• Aminah Muhammad

The Crime Behind Design


Forgery is still a major problem in the fashion industry, and most consumers cannot determine real versus counterfeit merchandise. Fashion merchandise incorporates various designs through prints on fabric, pattern of stitching, or even the structure of the work itself. Separating those designs from the article is often at issue in counterfeit sales. In an effort to protect their work, companies and designers began to copyright it to deter other companies and designers from copying it, manufacturing those items, and making money from the use of the copied work. Despite these efforts, production and demand of counterfeit products continue to rise. However, if the original product has a copyright, the owner of the copyright can sue for copyright infringement. “Copyright infringement is the use of works protected by copyright law without permission for usage where such permission is required, thereby infringing certain exclusive rights granted to the copyright holder, such as the right to reproduce, distribute, display or perform the protected work, or make derivative works.”

Copyright infringement cases are often civil lawsuits. However, they may rise to the level of criminal copyright infringement cases. Criminal penalties have been imposed as a deterrent to nonpermissive use of others’ designs; however, in the fashion industry there has been a lack of criminal charges for copyright infringement. Since, criminal copyright charges have graver consequences because they are federal charges, if utilized in fashion cases, they could serve as a greater deterrent to prevent copyright infringement.

Under 17 U.S.C. § 506(A) and 18 U.S.C. § 2319, fraudulent manufacturers and sellers may face fines in addition to imprisonment for criminal copyright infringement. A felony charge may have the following sentences: (1) A person convicted for the first time may be imprisoned for up to five years and/or fined up to $250,000; (2) Persons with prior criminal copyright infringement convictions may be imprisoned for up to ten years and/or $250,000. A felony penalty will result from a violation “of a victim’s rights of reproduction or distribution in a quantity stated,” which refers to the amount of things made or ordered. Under 17 U.S.C. § 506(A), criminal copyright infringement must be for the purpose of commercial advantage or financial gain. On the other hand, a misdemeanor charge carries a sentence of up to one year and/or a $100,000 fine. A defendant will face a misdemeanor charge if the copyright infringement “does not meet the numerical and monetary thresholds, or if the defendant is involved in the infringement of the rights bestowed upon the copyright holder, including the right to prepare derivative works, or the right to publicly perform a copyrighted work.”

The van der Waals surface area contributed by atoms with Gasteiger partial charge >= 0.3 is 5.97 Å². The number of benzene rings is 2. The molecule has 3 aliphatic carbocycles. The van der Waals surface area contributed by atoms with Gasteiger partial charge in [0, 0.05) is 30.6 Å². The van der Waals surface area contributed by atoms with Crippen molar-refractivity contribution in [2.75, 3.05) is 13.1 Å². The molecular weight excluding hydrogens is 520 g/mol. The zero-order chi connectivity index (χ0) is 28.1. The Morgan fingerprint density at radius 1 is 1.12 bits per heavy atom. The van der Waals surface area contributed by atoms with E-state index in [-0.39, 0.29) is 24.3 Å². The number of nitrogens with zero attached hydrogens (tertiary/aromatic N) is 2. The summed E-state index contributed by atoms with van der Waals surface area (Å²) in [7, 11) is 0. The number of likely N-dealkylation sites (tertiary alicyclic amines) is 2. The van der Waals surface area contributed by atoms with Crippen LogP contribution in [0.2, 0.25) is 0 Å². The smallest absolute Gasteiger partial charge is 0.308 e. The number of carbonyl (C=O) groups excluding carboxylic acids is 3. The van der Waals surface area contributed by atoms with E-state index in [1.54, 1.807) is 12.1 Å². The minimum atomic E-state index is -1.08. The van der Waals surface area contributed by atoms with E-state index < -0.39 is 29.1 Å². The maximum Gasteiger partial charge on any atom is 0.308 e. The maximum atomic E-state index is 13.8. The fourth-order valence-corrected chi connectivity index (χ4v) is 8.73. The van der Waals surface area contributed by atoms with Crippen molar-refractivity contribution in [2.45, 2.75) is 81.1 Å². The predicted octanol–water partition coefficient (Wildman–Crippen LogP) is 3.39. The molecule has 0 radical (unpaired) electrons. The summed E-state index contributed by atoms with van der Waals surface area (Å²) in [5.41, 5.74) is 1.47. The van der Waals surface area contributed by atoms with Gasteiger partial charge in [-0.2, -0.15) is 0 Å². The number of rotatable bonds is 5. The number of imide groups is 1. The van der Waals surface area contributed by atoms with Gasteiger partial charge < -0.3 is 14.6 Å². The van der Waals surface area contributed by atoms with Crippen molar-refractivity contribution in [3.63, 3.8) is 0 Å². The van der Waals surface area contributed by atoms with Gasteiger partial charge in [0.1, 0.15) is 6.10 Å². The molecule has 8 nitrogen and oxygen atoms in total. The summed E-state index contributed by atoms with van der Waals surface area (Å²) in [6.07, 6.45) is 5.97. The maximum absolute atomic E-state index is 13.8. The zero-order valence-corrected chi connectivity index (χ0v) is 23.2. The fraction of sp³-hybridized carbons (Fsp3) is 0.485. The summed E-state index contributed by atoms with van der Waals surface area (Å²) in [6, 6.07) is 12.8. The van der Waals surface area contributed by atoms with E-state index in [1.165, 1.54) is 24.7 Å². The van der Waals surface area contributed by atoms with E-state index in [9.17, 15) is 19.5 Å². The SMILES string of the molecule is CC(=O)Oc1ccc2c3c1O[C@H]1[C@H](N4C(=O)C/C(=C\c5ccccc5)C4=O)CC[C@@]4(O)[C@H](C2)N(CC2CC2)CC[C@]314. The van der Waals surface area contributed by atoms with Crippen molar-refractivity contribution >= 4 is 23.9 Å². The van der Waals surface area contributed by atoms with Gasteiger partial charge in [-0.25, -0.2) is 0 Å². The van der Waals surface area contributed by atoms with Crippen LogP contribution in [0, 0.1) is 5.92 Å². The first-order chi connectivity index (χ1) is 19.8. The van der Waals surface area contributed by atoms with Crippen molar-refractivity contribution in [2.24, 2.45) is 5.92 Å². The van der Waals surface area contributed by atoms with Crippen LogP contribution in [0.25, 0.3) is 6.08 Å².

Many companies, including Jordan Outdoor Enterprises and Yeezy Apparel, Levis Strauss and Evisu International, Adidas and Forever 21, Rothy and Giesswein, Deckers and Gap have all been a party in civil suit surrounding copyright infringement. However, Louis Vuitton (“LV”) has pushed further and sought damages as well as criminal charges for infringement claims. As a result, Eisenhauer Road Flea Market had to pay LV $3.6 million in damages along with a list of other actions in the court order, which included ordering the Flea Market to post signs informing sellers that selling LV goods in the flea market was a criminal offense. The Court held Eisenhauer Road Flea Market responsible for contributory infringement because the flea market knowingly allowed counterfeit LV goods to be sold.

LV has also successfully sued Akanoc Solutions for contributory negligence, for providing web-hosting for websites that sold counterfeit LV goods. Ultimately, neither company was convicted for criminal infringement, however the order included a list of disciplinary actions and injunctions moving forward.